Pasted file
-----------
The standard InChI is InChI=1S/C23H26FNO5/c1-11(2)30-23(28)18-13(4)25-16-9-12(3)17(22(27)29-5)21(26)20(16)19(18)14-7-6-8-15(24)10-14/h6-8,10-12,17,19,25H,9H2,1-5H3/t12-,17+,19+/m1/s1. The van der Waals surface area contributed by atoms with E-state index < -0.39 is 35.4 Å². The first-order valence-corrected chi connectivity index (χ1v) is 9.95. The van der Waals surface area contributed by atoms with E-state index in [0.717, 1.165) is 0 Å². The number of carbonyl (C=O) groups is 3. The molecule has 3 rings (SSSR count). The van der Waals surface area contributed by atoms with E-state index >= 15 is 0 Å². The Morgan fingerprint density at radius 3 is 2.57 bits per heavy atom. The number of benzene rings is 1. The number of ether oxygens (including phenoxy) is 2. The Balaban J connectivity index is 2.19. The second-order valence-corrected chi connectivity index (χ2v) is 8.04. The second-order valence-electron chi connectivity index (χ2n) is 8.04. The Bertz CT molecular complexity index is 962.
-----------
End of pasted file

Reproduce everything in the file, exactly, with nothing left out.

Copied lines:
The standard InChI is InChI=1S/C23H26FNO5/c1-11(2)30-23(28)18-13(4)25-16-9-12(3)17(22(27)29-5)21(26)20(16)19(18)14-7-6-8-15(24)10-14/h6-8,10-12,17,19,25H,9H2,1-5H3/t12-,17+,19+/m1/s1. The van der Waals surface area contributed by atoms with E-state index < -0.39 is 35.4 Å². The first-order valence-corrected chi connectivity index (χ1v) is 9.95. The van der Waals surface area contributed by atoms with E-state index in [0.717, 1.165) is 0 Å². The number of carbonyl (C=O) groups is 3. The molecule has 3 rings (SSSR count). The van der Waals surface area contributed by atoms with E-state index >= 15 is 0 Å². The Morgan fingerprint density at radius 3 is 2.57 bits per heavy atom. The number of benzene rings is 1. The number of ether oxygens (including phenoxy) is 2. The Balaban J connectivity index is 2.19. The second-order valence-corrected chi connectivity index (χ2v) is 8.04. The second-order valence-electron chi connectivity index (χ2n) is 8.04. The Bertz CT molecular complexity index is 962.